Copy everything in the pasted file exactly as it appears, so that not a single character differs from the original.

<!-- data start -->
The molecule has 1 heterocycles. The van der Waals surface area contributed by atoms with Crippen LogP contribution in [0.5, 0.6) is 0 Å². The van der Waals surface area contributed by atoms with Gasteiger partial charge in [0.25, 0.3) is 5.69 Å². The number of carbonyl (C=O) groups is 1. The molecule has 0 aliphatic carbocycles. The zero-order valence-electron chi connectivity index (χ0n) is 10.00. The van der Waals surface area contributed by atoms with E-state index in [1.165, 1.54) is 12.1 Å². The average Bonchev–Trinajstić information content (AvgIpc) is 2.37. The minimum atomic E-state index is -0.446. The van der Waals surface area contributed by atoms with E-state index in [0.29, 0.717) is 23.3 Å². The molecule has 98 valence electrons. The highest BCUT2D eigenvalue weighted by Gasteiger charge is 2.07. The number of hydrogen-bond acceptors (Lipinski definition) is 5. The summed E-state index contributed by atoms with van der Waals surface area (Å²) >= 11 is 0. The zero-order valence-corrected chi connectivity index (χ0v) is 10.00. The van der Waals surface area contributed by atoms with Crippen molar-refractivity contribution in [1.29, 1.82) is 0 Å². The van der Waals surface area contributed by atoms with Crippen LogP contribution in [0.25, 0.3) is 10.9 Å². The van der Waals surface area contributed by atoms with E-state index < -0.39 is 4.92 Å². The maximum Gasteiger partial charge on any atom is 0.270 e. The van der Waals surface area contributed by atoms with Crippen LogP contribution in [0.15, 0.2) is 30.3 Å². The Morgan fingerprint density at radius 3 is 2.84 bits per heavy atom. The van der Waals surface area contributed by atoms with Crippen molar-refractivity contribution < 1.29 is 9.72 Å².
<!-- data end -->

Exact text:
The molecule has 1 heterocycles. The van der Waals surface area contributed by atoms with Crippen LogP contribution in [0.5, 0.6) is 0 Å². The van der Waals surface area contributed by atoms with Gasteiger partial charge in [0.25, 0.3) is 5.69 Å². The number of carbonyl (C=O) groups is 1. The molecule has 0 aliphatic carbocycles. The zero-order valence-electron chi connectivity index (χ0n) is 10.00. The van der Waals surface area contributed by atoms with E-state index in [1.165, 1.54) is 12.1 Å². The average Bonchev–Trinajstić information content (AvgIpc) is 2.37. The minimum atomic E-state index is -0.446. The van der Waals surface area contributed by atoms with E-state index in [0.29, 0.717) is 23.3 Å². The molecule has 98 valence electrons. The highest BCUT2D eigenvalue weighted by Gasteiger charge is 2.07. The number of hydrogen-bond acceptors (Lipinski definition) is 5. The summed E-state index contributed by atoms with van der Waals surface area (Å²) >= 11 is 0. The zero-order valence-corrected chi connectivity index (χ0v) is 10.00. The van der Waals surface area contributed by atoms with Crippen molar-refractivity contribution in [1.29, 1.82) is 0 Å². The van der Waals surface area contributed by atoms with Crippen LogP contribution in [0.25, 0.3) is 10.9 Å². The van der Waals surface area contributed by atoms with E-state index < -0.39 is 4.92 Å². The maximum Gasteiger partial charge on any atom is 0.270 e. The van der Waals surface area contributed by atoms with Crippen LogP contribution in [0.15, 0.2) is 30.3 Å². The Morgan fingerprint density at radius 3 is 2.84 bits per heavy atom. The van der Waals surface area contributed by atoms with Crippen molar-refractivity contribution < 1.29 is 9.72 Å².